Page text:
The Panasonic Shiodome Museum of Art is holding the "Courbe and the Sea Exhibition-A Look at Modern French Nature" from April 10th (Sat) to June 13th (Sun), 2021. We would like to inform you about the press preview held on April 9th.
"Finally I saw the sea, the sea without the horizon. This is strange for the inhabitants of the valley."
This is a story to parents of Gustave Courbet (1819-1877), a master of realism representing 19th century France, when he first saw the sea at the age of 22.
What captured the hearts of young people in this "strange thing"? Courbet has been painting marine arts throughout his life, confronting this great symbol of nature. There are more than 100 marine arts drawn in my life.
This exhibition focuses on Courbet's sea paintings, and exhibits about 60 works including landscape paintings and hunting paintings depicting his hometown, and works by other painters such as Monet. How did Courbet come to be called the "innovator of modern painting" in an era when the look not only on the sea but also on nature itself changed drastically? Follow that trajectory.
A "strange sea" drawn by a realist master.
Growing up in a small village surrounded by mountains, he first saw the sea when he was 22 years old. Twenty years later, from 1865 to 1869, Courbet went to the Normandy coast almost every year, leaving over 100 sea-themed works in his lifetime.
In this exhibition, 11 works from Japan and abroad on the theme of Courbet's "sea" will be gathered together, and from France, "Waves" (1870) drawn from the Orleans Museum in the same composition as the works exhibited at the salon. Year) will be listed.
In addition to marine art, landscape paintings and hunting paintings are also on display!
Born and raised in Ornans, Franche-Comté, a mountainous region near the Swiss border, Courbet repeatedly portrayed this land, characterized by steep cliffs, small grasslands, cave-rich water sources and shaded rivers.
How did Courbet, who denied the idealized paintings of reality and later became known as a surrealist painter, nurture his background? How did you capture nature? In this exhibition, not only marine art, but also landscape paintings and hunting paintings he has worked on will be exhibited to explore the roots of his expression.
Works by writers such as Monet and Boudin, who represent the Impressionists!
The sea, which was the object of awe and sublime, has become a familiar resort area due to the development of railways. The 18th and 19th centuries were also the time when such a major shift in the look to the "sea" took place.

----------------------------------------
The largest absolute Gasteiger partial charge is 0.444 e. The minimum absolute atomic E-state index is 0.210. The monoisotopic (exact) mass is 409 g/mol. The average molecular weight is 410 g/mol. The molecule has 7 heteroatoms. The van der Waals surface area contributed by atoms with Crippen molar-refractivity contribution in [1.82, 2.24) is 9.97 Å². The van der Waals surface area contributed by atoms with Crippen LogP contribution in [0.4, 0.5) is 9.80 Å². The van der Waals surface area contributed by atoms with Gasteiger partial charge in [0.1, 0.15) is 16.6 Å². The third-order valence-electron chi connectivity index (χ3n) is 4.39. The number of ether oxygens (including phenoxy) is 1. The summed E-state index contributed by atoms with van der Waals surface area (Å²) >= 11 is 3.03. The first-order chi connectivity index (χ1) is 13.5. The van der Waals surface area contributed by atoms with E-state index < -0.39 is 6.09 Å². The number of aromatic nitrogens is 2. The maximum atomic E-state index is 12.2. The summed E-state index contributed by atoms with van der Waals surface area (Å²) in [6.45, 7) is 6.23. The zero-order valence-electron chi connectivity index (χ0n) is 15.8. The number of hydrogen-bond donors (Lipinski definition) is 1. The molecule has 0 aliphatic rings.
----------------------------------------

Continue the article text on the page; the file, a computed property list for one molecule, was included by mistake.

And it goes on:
In addition to Courbet, this exhibition will showcase landscape paintings by pre-Courbet painters such as Turner and Richard Wilson, as well as works by contemporary marine painters such as Monet and Boudin. As the view of nature changes, Courbet and their influence are clarified.
Exhibition work introduction
Gustave Courbet 《Wave》 1870 Orleans Museum
The light shining through the clouds illuminates a small boat.
"Waves" from the Orleans Museum in France came to Japan. Among the many "waves", this work is characterized by the fact that a small boat launched on the shore of the foreground is placed so that the viewer's line of sight naturally heads there. In the middle view, the white bubbling waves hit by the shore are expressed with a palette knife in a rich texture, and the bright blue sky is peeking through the clouds.
Gustave Courbet << Valley of the Alps >> 1873 Sumitomo Mitsui Banking Corporation
Every day of asylum, I think of my hometown.
In 1871, Courbet, who participated in the Paris Commune, suffered property seizure for destroying the columns of Place Vendôme. Courbet goes into exile in Switzerland, but in this mountainous region he works not only for debt repayment, but also as a reflection of his happy memories.
This work overlooking the Alps is one of them, and it is said that the rugged rocks in the foreground of the screen, the rapids flowing between them, and the lush greenery in the middle are reminiscent of the painter's hometown of Ornans. In the midst of asylum, did you see your hometown superimposed on the scenery of Switzerland that you see every day?
Claude Monet "The Rock Needle and the Aval" 1886 Shimane Art Museum
He wasn't looking at the gate, but the swaying light.
19th century France, where the "sea" became familiar due to various factors such as the increasing importance of the sea due to colonization, the development of the railway network, and the development of leisure due to social changes. Such changes in the "sea" had a great influence on the inspiration of contemporary painters.
This is Monet's work on a cliff called "The Rock Needle and the Aval" on the Normandy coast that fascinated many artists. Unlike other painters, Monet sees the cliff from a slightly above perspective, and the boundary between the sky and the sea is ambiguous. It can be seen that Monet's interest, called the "painter of light," is not in the cliffs, but in the depiction of light swaying on the surface of the water.
Outline of the event
|Exhibition name||Courbet and the Sea Exhibition — A Look at Modern France Nature|
|Venue||Panasonic Shiodome Museum of Art|
|Session||April 10th (Sat) -June 13th (Sun), 2021 * Date and time specified system|
|closing day|| Wednesday (* However, it will be open on May 5th)
* The session and time may change due to the influence of the new coronavirus. Please check the latest information from the official website.
|time|| From 10 am to 6 pm (admission is until 5:30 pm)
* May 7th (Friday) and June 4th (Friday) are open at night until 8:00 pm (admission is until 7:30 pm)
|Fee||General: 1,000 yen, 65 years old and over: 900 yen, university students: 700 yen, junior high and high school students: 500 yen, elementary school students and younger: free ..|